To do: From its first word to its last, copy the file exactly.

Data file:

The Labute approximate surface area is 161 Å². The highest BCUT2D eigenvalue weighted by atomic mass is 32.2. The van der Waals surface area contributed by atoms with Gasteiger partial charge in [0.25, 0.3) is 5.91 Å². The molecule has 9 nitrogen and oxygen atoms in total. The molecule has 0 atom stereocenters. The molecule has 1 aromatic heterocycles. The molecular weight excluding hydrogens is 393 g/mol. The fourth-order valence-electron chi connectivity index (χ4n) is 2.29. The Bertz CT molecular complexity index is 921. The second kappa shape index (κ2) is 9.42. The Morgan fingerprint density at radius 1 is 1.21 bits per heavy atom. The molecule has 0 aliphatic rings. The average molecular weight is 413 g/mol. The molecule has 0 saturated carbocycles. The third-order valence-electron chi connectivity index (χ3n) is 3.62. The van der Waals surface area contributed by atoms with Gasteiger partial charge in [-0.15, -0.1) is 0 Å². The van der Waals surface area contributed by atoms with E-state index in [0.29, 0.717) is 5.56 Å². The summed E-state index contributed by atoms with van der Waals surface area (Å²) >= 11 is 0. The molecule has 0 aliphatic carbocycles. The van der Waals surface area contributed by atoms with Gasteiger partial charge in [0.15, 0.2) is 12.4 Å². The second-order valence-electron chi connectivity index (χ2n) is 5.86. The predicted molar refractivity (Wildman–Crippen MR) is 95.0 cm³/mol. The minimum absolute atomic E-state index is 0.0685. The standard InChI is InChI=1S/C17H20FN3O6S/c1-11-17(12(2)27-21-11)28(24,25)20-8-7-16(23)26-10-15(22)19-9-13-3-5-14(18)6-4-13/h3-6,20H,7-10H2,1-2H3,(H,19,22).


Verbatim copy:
The Labute approximate surface area is 161 Å². The highest BCUT2D eigenvalue weighted by atomic mass is 32.2. The van der Waals surface area contributed by atoms with Gasteiger partial charge in [0.25, 0.3) is 5.91 Å². The molecule has 9 nitrogen and oxygen atoms in total. The molecule has 0 atom stereocenters. The molecule has 1 aromatic heterocycles. The molecular weight excluding hydrogens is 393 g/mol. The fourth-order valence-electron chi connectivity index (χ4n) is 2.29. The Bertz CT molecular complexity index is 921. The second kappa shape index (κ2) is 9.42. The Morgan fingerprint density at radius 1 is 1.21 bits per heavy atom. The molecule has 0 aliphatic rings. The average molecular weight is 413 g/mol. The molecule has 0 saturated carbocycles. The third-order valence-electron chi connectivity index (χ3n) is 3.62. The van der Waals surface area contributed by atoms with Gasteiger partial charge in [-0.15, -0.1) is 0 Å². The van der Waals surface area contributed by atoms with E-state index in [0.29, 0.717) is 5.56 Å². The summed E-state index contributed by atoms with van der Waals surface area (Å²) >= 11 is 0. The molecule has 0 aliphatic carbocycles. The van der Waals surface area contributed by atoms with Gasteiger partial charge in [0.15, 0.2) is 12.4 Å². The second-order valence-electron chi connectivity index (χ2n) is 5.86. The predicted molar refractivity (Wildman–Crippen MR) is 95.0 cm³/mol. The minimum absolute atomic E-state index is 0.0685. The standard InChI is InChI=1S/C17H20FN3O6S/c1-11-17(12(2)27-21-11)28(24,25)20-8-7-16(23)26-10-15(22)19-9-13-3-5-14(18)6-4-13/h3-6,20H,7-10H2,1-2H3,(H,19,22).